Papillon is an effectively stark prison escape (and survival) adventure with solid performances, but only digs so deep into its themes and characters.
To All The Boys I've Loved Before is a charming young adult romantic comedy that tells a sweet and joyful story of young love for modern audiences.
Mile 22 isn't lacking when it comes to hard-hitting action, but is undone by its confused narrative and over-rushed attempt at franchise-building.
Crazy Rich Asians is a spectacular, heartwarming instant classic of a romantic comedy that brings some much-needed representation to the genre.
The Meg is an entertaining underwater monster movie and summer thrill ride that wholeheartedly embraces its inherent cheesiness without overdoing it.
BlacKkKlansman is a well-crafted dramatization of real events and one of Spike Lee's more effective cinematic sermons on racism in recent memory.
Christopher Robin is a re-imagining full of heart and soul that, like the best Disney features, has something of value to offer audiences of all ages.
The Darkest Minds is a solid enough dystopian sci-fi YA adaptation, elevated by Amandla Stenberg's performance, but it won't revive this film trend.
The Spy Who Dumped Me is an enjoyable female buddy romp that delivers sharp action and solid laughs - despite its shortcomings as a spy movie parody.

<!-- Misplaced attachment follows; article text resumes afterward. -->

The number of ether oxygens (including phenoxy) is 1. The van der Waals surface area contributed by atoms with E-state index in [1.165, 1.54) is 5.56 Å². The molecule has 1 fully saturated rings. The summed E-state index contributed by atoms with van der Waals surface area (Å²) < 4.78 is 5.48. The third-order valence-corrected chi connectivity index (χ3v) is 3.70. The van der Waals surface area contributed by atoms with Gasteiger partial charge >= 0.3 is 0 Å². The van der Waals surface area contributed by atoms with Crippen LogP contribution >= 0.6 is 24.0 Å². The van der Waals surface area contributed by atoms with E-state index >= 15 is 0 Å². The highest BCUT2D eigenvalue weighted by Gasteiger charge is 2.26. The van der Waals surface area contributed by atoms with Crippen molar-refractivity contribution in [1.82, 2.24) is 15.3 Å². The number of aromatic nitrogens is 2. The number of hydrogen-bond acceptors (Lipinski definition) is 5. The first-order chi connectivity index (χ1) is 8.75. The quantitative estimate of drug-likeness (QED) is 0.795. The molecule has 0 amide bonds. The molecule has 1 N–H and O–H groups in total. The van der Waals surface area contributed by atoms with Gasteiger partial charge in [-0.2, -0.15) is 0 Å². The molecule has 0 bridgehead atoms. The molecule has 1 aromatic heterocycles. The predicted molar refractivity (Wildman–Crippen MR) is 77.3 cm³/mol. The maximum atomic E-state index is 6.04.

Teen Titans GO! To the Movies is solid entertainment for the kids, but it's undermined by a thin story that only scratches the surface.
Blindspotting effectively balances buddy comedy with astute social commentary, providing fun and gut-wrenching anger and despair in equal measure.
Fallout is not only (easily) the best pure action movie of Summer 2018, it's also the perfect culmination of the Mission: Impossible films thus far.
For Mamma Mia! fans, Here We Go Again! offers a jubilant return to the unapologetically silly world of the original ABBA stage musical-turned movie.
The Equalizer 2 is an equally stylish sequel to Antoine Fuqua and Denzel Washington's action drama, but with fewer thrills and surprises.
Eighth Grade masterfully captures the emotional horror of being a Generation Z middle-schooler, yet tells a universally relatable coming of age story.
Skyscraper is a serviceable action vehicle for a charming Dwayne Johnson, but even he can’t save it from repetitive set pieces and a stale story.
Boots Riley's Sorry to Bother You ambitiously pushes the envelope of the sci-fi and comedy genres for a wholly unique, refreshing and hilarious film.
How It Ends tries to balance drama and thrills with a sci-fi premise, but ultimately fails to deliver in this bland but beautiful apocalypse film.